Mega Man fans have been craving jump-and-shoot action in what has been a long drought for the series. The last main title was released nearly a decade ago and the spiritual successor to the classic series, Mighty No. 9, failed to satiate players. But with the console release of 20XX, developed by Batterystaple Games and Fire Hose Games, fans can finally scratch their Mega Man itch – if only for a moment.

A tribute to Mega Man X, 20XX is a roguelike platformer that has players controlling Nina and Ace. 20XX ditches the traditional Mega Man boss selection screen, instead throwing us into a procedurally generated level with any one of eight robot renegades. Defeating a boss grants you the option of taking its power, money, or a passive upgrade followed by three random stage choices. Each boss has a weakness to another boss’s power as is tradition with Mega Man. Two more levels at the end will have you facing the robots’ creators.

20XX gets a lot right. Shooting, jumping, and dashing (and any combination of the three) produces the same satisfaction you’d experience from Mega Man X. Platforming demands the same precision and attentiveness. Even the way enemies flood the screen had me reminiscing on the SNES title. Everything about it feels like Mega Man X.

But as such it’s impossible to play for even a moment without reflecting on just how similar the gameplay is to Mega Man X’s. The result of which is that 20XX is derivative and lacks any identity. If its roguelike elements and level design weren’t so lackluster, then 20XX would have had more personality.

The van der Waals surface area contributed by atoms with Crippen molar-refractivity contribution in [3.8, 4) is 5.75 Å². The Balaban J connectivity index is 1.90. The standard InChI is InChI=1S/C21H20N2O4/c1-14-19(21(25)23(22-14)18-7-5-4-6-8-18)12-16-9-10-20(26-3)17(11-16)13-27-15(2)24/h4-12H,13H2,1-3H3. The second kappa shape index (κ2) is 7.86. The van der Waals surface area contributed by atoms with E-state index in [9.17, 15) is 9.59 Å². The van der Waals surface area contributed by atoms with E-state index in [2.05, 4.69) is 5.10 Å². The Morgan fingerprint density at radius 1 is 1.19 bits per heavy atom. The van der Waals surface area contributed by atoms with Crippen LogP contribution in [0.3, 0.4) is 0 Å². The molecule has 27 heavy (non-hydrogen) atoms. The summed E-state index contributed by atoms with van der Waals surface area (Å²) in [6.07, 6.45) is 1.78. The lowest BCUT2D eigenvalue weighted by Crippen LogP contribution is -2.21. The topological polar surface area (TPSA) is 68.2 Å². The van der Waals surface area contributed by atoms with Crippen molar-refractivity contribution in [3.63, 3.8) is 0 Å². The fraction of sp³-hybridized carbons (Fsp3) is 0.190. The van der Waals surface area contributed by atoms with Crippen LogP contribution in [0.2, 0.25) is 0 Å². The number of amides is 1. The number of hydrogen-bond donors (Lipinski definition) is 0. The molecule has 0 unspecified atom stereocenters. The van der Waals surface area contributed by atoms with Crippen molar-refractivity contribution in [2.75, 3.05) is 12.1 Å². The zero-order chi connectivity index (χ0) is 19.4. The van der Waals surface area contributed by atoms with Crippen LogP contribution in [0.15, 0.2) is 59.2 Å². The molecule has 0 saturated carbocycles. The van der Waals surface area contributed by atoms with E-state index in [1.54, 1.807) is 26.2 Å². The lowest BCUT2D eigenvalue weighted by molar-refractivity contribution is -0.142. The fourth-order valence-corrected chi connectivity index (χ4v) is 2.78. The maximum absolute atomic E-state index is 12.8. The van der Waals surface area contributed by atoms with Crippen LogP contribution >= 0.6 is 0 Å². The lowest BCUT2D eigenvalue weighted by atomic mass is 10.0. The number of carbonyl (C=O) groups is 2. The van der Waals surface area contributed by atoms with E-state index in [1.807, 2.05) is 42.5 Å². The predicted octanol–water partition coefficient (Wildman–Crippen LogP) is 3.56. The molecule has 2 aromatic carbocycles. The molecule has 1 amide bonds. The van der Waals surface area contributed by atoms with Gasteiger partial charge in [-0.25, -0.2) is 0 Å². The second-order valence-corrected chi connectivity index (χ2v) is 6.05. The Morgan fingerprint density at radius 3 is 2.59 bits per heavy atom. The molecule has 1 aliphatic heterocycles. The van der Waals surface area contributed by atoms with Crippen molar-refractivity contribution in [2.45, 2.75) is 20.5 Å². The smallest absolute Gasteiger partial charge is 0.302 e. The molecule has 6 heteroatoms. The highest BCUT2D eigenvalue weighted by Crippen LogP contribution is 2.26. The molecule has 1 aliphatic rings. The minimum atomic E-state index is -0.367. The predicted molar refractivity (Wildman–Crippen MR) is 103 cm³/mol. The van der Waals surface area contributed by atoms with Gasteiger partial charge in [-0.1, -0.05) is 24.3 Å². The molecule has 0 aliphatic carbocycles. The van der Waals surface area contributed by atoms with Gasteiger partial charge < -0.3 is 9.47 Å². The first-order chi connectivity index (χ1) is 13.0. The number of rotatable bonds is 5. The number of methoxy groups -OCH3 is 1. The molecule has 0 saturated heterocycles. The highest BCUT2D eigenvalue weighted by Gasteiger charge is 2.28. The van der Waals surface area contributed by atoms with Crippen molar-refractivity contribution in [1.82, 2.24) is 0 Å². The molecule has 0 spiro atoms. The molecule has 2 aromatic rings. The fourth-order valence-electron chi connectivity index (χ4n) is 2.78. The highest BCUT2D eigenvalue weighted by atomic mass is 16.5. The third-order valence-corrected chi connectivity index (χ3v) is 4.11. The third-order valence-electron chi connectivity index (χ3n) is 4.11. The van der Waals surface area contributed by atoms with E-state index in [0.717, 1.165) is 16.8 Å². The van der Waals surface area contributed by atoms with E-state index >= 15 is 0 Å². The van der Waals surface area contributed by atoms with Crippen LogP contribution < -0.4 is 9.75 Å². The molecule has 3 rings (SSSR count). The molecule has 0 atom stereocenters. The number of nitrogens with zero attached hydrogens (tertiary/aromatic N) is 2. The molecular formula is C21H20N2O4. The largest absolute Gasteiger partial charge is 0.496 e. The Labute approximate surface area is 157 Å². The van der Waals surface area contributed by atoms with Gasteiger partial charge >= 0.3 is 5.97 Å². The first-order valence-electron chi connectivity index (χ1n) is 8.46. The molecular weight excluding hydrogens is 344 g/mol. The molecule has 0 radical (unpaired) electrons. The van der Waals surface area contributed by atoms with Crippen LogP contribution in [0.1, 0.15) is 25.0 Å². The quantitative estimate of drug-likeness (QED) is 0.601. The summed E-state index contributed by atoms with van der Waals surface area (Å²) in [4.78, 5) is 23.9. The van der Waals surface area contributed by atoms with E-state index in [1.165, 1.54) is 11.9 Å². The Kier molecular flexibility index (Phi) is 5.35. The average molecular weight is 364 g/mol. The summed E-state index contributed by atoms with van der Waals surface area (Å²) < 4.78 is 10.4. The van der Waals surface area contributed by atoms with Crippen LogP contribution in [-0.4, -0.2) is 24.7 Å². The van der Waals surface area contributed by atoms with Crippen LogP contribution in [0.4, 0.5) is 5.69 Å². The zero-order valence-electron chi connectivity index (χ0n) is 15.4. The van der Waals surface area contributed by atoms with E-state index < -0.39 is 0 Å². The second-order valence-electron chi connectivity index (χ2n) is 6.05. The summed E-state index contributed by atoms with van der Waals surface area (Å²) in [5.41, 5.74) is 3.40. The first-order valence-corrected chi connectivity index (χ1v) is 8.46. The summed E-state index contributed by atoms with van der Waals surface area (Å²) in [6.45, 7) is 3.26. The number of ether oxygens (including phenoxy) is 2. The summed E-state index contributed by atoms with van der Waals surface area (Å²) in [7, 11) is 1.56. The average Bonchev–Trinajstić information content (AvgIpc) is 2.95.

The same platforming sections often came up twice in a run, exclusively in the levels that shared an environment. My lasting impression was that I had played five levels twice and not ten unique levels.

The landscapes felt generic too. Gone are the ocean and mining stages that Mega Man X did so brilliantly. Instead we’re given duplicates of a fiery factory absent of any Flame Mammoth flair and a starkly generic sky tower. What’s left is a tribute that failed to recognize the level design that inspired it.

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Aspiring video game journalist, critic, and content creator.

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